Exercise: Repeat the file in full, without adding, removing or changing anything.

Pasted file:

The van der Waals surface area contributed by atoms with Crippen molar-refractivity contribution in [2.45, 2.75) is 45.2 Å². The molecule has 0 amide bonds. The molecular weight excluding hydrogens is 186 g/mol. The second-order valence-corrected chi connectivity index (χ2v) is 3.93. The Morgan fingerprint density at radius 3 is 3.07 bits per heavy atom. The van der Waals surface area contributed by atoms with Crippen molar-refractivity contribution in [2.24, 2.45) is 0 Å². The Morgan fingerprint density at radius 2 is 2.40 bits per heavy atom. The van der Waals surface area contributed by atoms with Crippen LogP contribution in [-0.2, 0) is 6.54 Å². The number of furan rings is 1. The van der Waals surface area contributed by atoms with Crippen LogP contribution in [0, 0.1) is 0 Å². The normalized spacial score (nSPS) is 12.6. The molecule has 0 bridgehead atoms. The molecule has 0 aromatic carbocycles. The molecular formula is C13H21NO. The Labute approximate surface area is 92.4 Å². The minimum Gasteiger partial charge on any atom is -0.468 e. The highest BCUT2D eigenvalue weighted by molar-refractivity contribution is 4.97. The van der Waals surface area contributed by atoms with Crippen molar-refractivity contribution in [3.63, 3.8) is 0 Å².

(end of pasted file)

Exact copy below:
The van der Waals surface area contributed by atoms with Crippen molar-refractivity contribution in [2.45, 2.75) is 45.2 Å². The molecule has 0 amide bonds. The molecular weight excluding hydrogens is 186 g/mol. The second-order valence-corrected chi connectivity index (χ2v) is 3.93. The Morgan fingerprint density at radius 3 is 3.07 bits per heavy atom. The van der Waals surface area contributed by atoms with Crippen molar-refractivity contribution in [2.24, 2.45) is 0 Å². The Morgan fingerprint density at radius 2 is 2.40 bits per heavy atom. The van der Waals surface area contributed by atoms with Crippen LogP contribution in [-0.2, 0) is 6.54 Å². The number of furan rings is 1. The van der Waals surface area contributed by atoms with Crippen LogP contribution in [0, 0.1) is 0 Å². The normalized spacial score (nSPS) is 12.6. The molecule has 0 bridgehead atoms. The molecule has 0 aromatic carbocycles. The molecular formula is C13H21NO. The Labute approximate surface area is 92.4 Å². The minimum Gasteiger partial charge on any atom is -0.468 e. The highest BCUT2D eigenvalue weighted by molar-refractivity contribution is 4.97. The van der Waals surface area contributed by atoms with Crippen molar-refractivity contribution in [3.63, 3.8) is 0 Å².